2007 Mercedes-Benz E63 AMG Wagon

2007 Mercedes-Benz E63 AMG Wagon 2007 Mercedes-Benz E63 AMG Wagon
Short Take Road Test

The big knock against station wagons is that they are uncool, that an SUV is a more interesting way to transport maximum peoples and stuff. Who wants their kids to be laughed at when their friends see them being picked up from school in a lame-o mommy-mobile?

Let us suggest a solution (not that we would actually recommend this sort of sociopathic behavior, but if one were so inclined, it would be possible): pick up the kids in an E63 wagon. Pull up to the curb, brake-torque the Benz, start the rear hides a-boilin', and invite the laughing bullies to climb in. Lift the brake, mash the gas, and lay a two hundred foot patch out of the school parking lot. Let the rears gather traction and you'll rocket to 60 mph in four seconds flat on your way to one very-difficult-to-clean back seat and a 12.5-second quarter-mile at 115 mph. In the time it takes the young ones to sing the ABCs, the E63 will be whipping along at the 155-mph governor. No way the parents in the pristine SUV are cooler...when was the last time the carpool included mud bogging or rock crawling?

The E63 is a mild evolution of the E55 gonzo-wagon. The supercharged-and-intercooled 5.4-liter V-8 from the Mercedes mothership is gone, replaced by AMG's own 6.2-liter naturally-aspirated mill. In the grand AMG tradition of model names that may or may not actually relate to engine displacement, these two are close enough. Although the new engine gives up 62 lb-ft of torque to the old, supercharged V-8, there's an extra 38-hp on tap and 800 additional rpm before redline, tallying a screaming 7200. The 6.2 negligibly outperforms the old car in every acceleration test, reaching 100 mph in 9.5 and 150 in 23.5 seconds; 0.2, and 0.5 seconds quicker. The 12.5-second quarter-mile time is identical between the two cars, but the 63 carries one extra mph through the lights.

The monster-in-the-closet motor is harnessed to the smooth seven-speed automatic transmission, with real paddles for manual shifting replacing the old buttons on the back of the steering wheel. However, the manual shifting function is still clearly no priority at Mercedes, as tugs on the paddle for upshifts are treated as suggestions and there is not even a hint of a manual-wannabe rev matching on downshifts, as there is with some other luxury- and sports-car transmissions. It's nothing special as a manumatic, but as a regular automatic it's smooth, responsive, and happy to drop a couple gears, making passing on a two-lane so fun you'll want to pull over and let everyone by, just to do it again.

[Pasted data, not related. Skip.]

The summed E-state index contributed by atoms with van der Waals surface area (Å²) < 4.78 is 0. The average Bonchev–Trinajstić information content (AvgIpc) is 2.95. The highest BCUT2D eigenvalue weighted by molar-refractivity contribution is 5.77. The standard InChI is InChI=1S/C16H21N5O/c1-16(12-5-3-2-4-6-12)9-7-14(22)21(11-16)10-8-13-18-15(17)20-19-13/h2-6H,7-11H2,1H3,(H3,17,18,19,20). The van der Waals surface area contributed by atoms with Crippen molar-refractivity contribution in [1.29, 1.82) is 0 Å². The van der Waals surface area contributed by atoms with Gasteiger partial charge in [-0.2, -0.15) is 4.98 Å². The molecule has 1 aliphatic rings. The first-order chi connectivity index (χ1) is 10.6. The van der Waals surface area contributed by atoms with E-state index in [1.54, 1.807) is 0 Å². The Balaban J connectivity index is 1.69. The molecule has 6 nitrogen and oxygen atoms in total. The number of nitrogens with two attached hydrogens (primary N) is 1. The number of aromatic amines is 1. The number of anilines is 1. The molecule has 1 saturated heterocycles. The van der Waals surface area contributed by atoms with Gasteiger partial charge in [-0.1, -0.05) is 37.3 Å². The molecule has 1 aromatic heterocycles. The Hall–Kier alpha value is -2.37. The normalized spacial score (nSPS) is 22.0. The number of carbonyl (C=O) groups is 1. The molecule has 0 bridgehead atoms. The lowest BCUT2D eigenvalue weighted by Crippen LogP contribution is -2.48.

Externally, cues that the wagon that just dusted your 911 is the newer model are few. The 2007 model gets different wheels and a revised front fascia, although it takes a close look to notice. And the fibber tags on the fenders now read "6.3 AMG" instead of the old "Kompressor" badges. Of course, none of this will be visible from 300 feet back at 115 mph.

Likewise, interior touches are few, limited to a new steering wheel and shifter, and a couple of climate control buttons that have migrated. Underneath, the E63 gets the same suspension as its predecessor, but replaces the E55's touchy, incommunitative electro-hydraulic brakes with conventional hydraulic brakes that offer feel light-years beyond the old system. A two-ton wagon is never going to carve corners like a Lotus, but good luck fitting seven complete people into an Elise. The E63's 0.84 g is good enough to suck barf out of baby's mouth and directly onto the outside window, thus protecting the leather.

This automotive equivalent of the old spring-snakes-in-a-peanut-can trick doesn't come cheap. At $92,675, the car we drove included the $3,900 Premium II package, which includes keyless go, the COMAND navigation system, ventilated front seats, and rear window blinds. But as a legitimate twofer that could replace both the Corvette (base price $44,995) and the SUV ($55,120 for a Cadillac Escalade) it's practically a bargain. All together now: there's nothing wrong with station wagons. May the E63 lead the revolution!